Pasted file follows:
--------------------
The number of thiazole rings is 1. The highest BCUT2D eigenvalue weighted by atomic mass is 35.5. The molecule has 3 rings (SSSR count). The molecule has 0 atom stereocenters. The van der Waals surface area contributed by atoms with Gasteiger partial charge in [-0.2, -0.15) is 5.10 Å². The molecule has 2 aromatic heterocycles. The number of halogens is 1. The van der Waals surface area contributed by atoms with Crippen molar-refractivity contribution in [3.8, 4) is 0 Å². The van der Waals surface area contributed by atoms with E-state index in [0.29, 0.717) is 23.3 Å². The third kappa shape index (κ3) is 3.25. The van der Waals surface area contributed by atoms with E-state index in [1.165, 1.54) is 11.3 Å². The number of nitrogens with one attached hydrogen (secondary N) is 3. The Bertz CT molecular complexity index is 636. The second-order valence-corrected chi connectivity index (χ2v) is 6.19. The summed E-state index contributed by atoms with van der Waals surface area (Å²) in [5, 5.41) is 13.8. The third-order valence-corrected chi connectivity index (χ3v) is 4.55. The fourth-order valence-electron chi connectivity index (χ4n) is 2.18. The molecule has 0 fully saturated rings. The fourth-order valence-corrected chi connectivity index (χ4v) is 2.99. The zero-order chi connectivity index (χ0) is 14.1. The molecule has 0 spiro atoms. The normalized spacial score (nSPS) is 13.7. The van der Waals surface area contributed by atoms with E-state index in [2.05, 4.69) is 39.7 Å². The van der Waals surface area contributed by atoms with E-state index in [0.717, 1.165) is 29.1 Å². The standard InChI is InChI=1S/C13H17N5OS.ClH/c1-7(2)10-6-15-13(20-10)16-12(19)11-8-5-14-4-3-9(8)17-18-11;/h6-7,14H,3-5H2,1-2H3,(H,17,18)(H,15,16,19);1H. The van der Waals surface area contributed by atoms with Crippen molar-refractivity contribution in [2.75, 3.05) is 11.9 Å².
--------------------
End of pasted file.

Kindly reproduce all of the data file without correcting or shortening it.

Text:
The number of thiazole rings is 1. The highest BCUT2D eigenvalue weighted by atomic mass is 35.5. The molecule has 3 rings (SSSR count). The molecule has 0 atom stereocenters. The van der Waals surface area contributed by atoms with Gasteiger partial charge in [-0.2, -0.15) is 5.10 Å². The molecule has 2 aromatic heterocycles. The number of halogens is 1. The van der Waals surface area contributed by atoms with Crippen molar-refractivity contribution in [3.8, 4) is 0 Å². The van der Waals surface area contributed by atoms with E-state index in [0.29, 0.717) is 23.3 Å². The third kappa shape index (κ3) is 3.25. The van der Waals surface area contributed by atoms with E-state index in [1.165, 1.54) is 11.3 Å². The number of nitrogens with one attached hydrogen (secondary N) is 3. The Bertz CT molecular complexity index is 636. The second-order valence-corrected chi connectivity index (χ2v) is 6.19. The summed E-state index contributed by atoms with van der Waals surface area (Å²) in [5, 5.41) is 13.8. The third-order valence-corrected chi connectivity index (χ3v) is 4.55. The fourth-order valence-electron chi connectivity index (χ4n) is 2.18. The molecule has 0 fully saturated rings. The fourth-order valence-corrected chi connectivity index (χ4v) is 2.99. The zero-order chi connectivity index (χ0) is 14.1. The molecule has 0 spiro atoms. The normalized spacial score (nSPS) is 13.7. The van der Waals surface area contributed by atoms with E-state index in [2.05, 4.69) is 39.7 Å². The van der Waals surface area contributed by atoms with E-state index in [0.717, 1.165) is 29.1 Å². The standard InChI is InChI=1S/C13H17N5OS.ClH/c1-7(2)10-6-15-13(20-10)16-12(19)11-8-5-14-4-3-9(8)17-18-11;/h6-7,14H,3-5H2,1-2H3,(H,17,18)(H,15,16,19);1H. The van der Waals surface area contributed by atoms with Crippen molar-refractivity contribution in [2.75, 3.05) is 11.9 Å².